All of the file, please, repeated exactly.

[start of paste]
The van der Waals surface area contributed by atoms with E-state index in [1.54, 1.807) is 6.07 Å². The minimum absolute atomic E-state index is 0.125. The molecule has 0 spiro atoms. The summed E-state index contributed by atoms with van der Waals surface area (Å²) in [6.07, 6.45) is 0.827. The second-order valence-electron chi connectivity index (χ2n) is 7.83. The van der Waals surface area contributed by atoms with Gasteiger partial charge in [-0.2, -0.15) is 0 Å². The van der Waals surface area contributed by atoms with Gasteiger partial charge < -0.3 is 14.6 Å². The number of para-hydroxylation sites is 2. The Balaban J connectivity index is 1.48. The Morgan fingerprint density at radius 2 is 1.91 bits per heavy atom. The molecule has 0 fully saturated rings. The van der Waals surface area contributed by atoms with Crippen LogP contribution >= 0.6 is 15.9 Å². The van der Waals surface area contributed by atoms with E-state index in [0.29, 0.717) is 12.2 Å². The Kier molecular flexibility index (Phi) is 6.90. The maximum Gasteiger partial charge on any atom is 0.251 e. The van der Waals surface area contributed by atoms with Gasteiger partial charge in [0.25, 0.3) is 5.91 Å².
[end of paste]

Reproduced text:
The van der Waals surface area contributed by atoms with E-state index in [1.54, 1.807) is 6.07 Å². The minimum absolute atomic E-state index is 0.125. The molecule has 0 spiro atoms. The summed E-state index contributed by atoms with van der Waals surface area (Å²) in [6.07, 6.45) is 0.827. The second-order valence-electron chi connectivity index (χ2n) is 7.83. The van der Waals surface area contributed by atoms with Gasteiger partial charge in [-0.2, -0.15) is 0 Å². The van der Waals surface area contributed by atoms with Gasteiger partial charge < -0.3 is 14.6 Å². The number of para-hydroxylation sites is 2. The Balaban J connectivity index is 1.48. The Morgan fingerprint density at radius 2 is 1.91 bits per heavy atom. The molecule has 0 fully saturated rings. The van der Waals surface area contributed by atoms with Crippen LogP contribution >= 0.6 is 15.9 Å². The van der Waals surface area contributed by atoms with E-state index in [0.29, 0.717) is 12.2 Å². The Kier molecular flexibility index (Phi) is 6.90. The maximum Gasteiger partial charge on any atom is 0.251 e. The van der Waals surface area contributed by atoms with Gasteiger partial charge in [0.25, 0.3) is 5.91 Å².